Photo: AFP
Trump in Riyadh. It’s hard to see him concluding his trip with actual results
Photo: AFP
Orly Azoulay

A weakened president on an impossible mission

Analysis: Donald Trump’s first foreign trip as US president was supposed to be historic. Not only did he strive to present an ‘ultimate’ Israeli-Palestinian peace deal, but he had already achieved far-reaching understandings with the Saudis and planned to recognize Jerusalem as Israel’s capital. All these grandiose plans will likely go down the drain, however, following a scandal-filled week back home.

As part of last week’s White House scoop race, one of the New York Times’ reports was dedicated to US President Donald Trump’s sour and dark mood. According to the report, he turned against most of his aides—even the apple of his eye, his son-in-law Jared Kushner—describing them in a fury as “incompetent.”



Kushner was one of the people who had urged Trump to fire FBI Director James Comey. Trump listened to him and thought he would be applauded for the move. Today, it’s possible that both of them regret it.


That same Kushner is one of the central pillars in organizing the president’s first trip outside the United States, a trip which Trump himself is already referring to as “historic.” Trump asked his advisors and Kushner to prepare grandiose plans for him which would show the world that he is better than former President Barack Obama, and that he is succeeding where Obama failed.


Trump arrives in Saudi Arabia, Saturday. The plan to recognize Jerusalem as Israel’s capital has been disrupted by massive pressure from Muslim countries (Photo: AP)
Trump arrives in Saudi Arabia, Saturday. The plan to recognize Jerusalem as Israel’s capital has been disrupted by massive pressure from Muslim countries (Photo: AP)


At first, Trump was very eager to give a speech in Masada, a place he had first heard about from a Jewish friend in New York. In 2011, way before he became president, Trump looked into the possibility of holding the Miss Universe Pageant, which he had owned at the time, in Masada. That plan fell through, and when Trump began his preparations for the visit, he insisted that the site be put at his disposal to allow him to issue a major call for peace in the region from there. But his plan to speak there as president was called off almost as quickly as it was organized, likely due to the heavy heat.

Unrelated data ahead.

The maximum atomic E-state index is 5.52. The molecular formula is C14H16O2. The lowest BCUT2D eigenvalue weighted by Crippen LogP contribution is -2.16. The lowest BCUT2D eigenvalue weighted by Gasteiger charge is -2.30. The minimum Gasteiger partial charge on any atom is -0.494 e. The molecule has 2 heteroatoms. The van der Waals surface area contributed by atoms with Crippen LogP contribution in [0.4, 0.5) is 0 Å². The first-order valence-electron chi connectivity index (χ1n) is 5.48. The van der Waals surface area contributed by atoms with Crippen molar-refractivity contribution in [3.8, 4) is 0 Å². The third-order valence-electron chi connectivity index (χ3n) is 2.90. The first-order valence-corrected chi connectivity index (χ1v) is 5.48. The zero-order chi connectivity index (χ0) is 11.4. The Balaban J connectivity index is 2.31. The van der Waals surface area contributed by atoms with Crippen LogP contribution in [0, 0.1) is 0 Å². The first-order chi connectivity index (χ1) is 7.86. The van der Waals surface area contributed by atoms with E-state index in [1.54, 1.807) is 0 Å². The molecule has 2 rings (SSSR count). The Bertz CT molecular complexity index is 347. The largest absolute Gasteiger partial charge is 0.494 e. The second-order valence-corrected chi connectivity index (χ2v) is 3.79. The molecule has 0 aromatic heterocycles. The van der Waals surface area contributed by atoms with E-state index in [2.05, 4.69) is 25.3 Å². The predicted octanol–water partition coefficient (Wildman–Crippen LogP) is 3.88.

It’s no coincidence that Trump chose Saudi Arabia’s capital, Riyadh, as his first stop outside America: He wanted to show his respect for the Saudis, as well as to prove that they are much more favorable towards him than towards Obama, who he often compares himself to—in a way his advisors have often described as “obsessive.”


A source in the White House told Yedioth Ahronoth that Trump had already reached understandings in his conversations with the Saudis, who were ready for far-reaching reconciliation moves towards Israel in a bid to advance regional peace, subject to considerable progress in the Palestinian issue. His big plan is to create a coalition of Sunni Muslim states against the Islamic State, and in order to enlist everyone to the mission he has promised the Saudis that he will present an Israeli-Palestinian peace deal.


According to the information, the president promised the Saudis a lot of weapons, as well as an adoption of extensive parts of the Saudi initiative. In the talks between the Americans and the Saudis there were a few promises the Saudis have yet to commit to, like strengthening their relations with Israel in different fields and allowing Israeli flights over the Saudi airspace. All this, according to the plan, will lead to the point in which Trump will present the “ultimate deal” between Israel and the Palestinians, and Saudi Arabia will agree to establish diplomatic relations with Israel.